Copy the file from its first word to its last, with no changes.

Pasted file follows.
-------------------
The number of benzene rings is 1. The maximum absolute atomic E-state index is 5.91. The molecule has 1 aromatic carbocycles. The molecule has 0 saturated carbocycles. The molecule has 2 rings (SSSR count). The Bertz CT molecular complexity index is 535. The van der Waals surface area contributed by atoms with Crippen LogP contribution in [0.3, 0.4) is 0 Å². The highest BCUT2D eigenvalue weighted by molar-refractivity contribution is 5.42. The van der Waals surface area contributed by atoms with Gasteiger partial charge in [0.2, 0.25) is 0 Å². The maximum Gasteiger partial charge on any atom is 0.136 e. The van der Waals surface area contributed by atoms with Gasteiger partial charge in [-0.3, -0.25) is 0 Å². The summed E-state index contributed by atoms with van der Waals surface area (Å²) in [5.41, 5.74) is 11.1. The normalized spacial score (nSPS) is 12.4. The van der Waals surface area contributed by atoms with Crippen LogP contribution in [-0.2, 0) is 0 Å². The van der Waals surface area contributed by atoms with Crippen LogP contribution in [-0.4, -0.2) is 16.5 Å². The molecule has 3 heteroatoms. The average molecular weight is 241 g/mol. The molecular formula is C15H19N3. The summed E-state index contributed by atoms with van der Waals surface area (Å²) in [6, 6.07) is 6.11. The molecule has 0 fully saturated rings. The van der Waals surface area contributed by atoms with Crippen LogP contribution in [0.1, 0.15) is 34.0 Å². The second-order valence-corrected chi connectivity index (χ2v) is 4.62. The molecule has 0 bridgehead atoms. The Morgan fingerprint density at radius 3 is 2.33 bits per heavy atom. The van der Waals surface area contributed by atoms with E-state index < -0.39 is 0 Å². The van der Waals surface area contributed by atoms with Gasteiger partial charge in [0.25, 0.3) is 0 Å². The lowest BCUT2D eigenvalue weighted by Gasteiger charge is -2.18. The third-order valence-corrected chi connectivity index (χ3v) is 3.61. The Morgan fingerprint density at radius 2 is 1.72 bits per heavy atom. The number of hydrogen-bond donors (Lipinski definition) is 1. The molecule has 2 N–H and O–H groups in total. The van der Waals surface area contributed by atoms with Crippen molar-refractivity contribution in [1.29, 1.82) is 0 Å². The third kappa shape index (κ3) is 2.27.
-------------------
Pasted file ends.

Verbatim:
The number of benzene rings is 1. The maximum absolute atomic E-state index is 5.91. The molecule has 1 aromatic carbocycles. The molecule has 0 saturated carbocycles. The molecule has 2 rings (SSSR count). The Bertz CT molecular complexity index is 535. The van der Waals surface area contributed by atoms with Crippen LogP contribution in [0.3, 0.4) is 0 Å². The highest BCUT2D eigenvalue weighted by molar-refractivity contribution is 5.42. The van der Waals surface area contributed by atoms with Gasteiger partial charge in [0.2, 0.25) is 0 Å². The maximum Gasteiger partial charge on any atom is 0.136 e. The van der Waals surface area contributed by atoms with Gasteiger partial charge in [-0.3, -0.25) is 0 Å². The summed E-state index contributed by atoms with van der Waals surface area (Å²) in [5.41, 5.74) is 11.1. The normalized spacial score (nSPS) is 12.4. The van der Waals surface area contributed by atoms with Crippen LogP contribution in [-0.2, 0) is 0 Å². The van der Waals surface area contributed by atoms with Crippen LogP contribution in [-0.4, -0.2) is 16.5 Å². The molecule has 3 heteroatoms. The average molecular weight is 241 g/mol. The molecular formula is C15H19N3. The summed E-state index contributed by atoms with van der Waals surface area (Å²) in [6, 6.07) is 6.11. The molecule has 0 fully saturated rings. The van der Waals surface area contributed by atoms with Crippen LogP contribution in [0.1, 0.15) is 34.0 Å². The second-order valence-corrected chi connectivity index (χ2v) is 4.62. The molecule has 0 bridgehead atoms. The Morgan fingerprint density at radius 3 is 2.33 bits per heavy atom. The van der Waals surface area contributed by atoms with E-state index < -0.39 is 0 Å². The van der Waals surface area contributed by atoms with Gasteiger partial charge in [0.25, 0.3) is 0 Å². The lowest BCUT2D eigenvalue weighted by Gasteiger charge is -2.18. The third-order valence-corrected chi connectivity index (χ3v) is 3.61. The Morgan fingerprint density at radius 2 is 1.72 bits per heavy atom. The number of hydrogen-bond donors (Lipinski definition) is 1. The molecule has 2 N–H and O–H groups in total. The van der Waals surface area contributed by atoms with Crippen molar-refractivity contribution in [1.29, 1.82) is 0 Å². The third kappa shape index (κ3) is 2.27.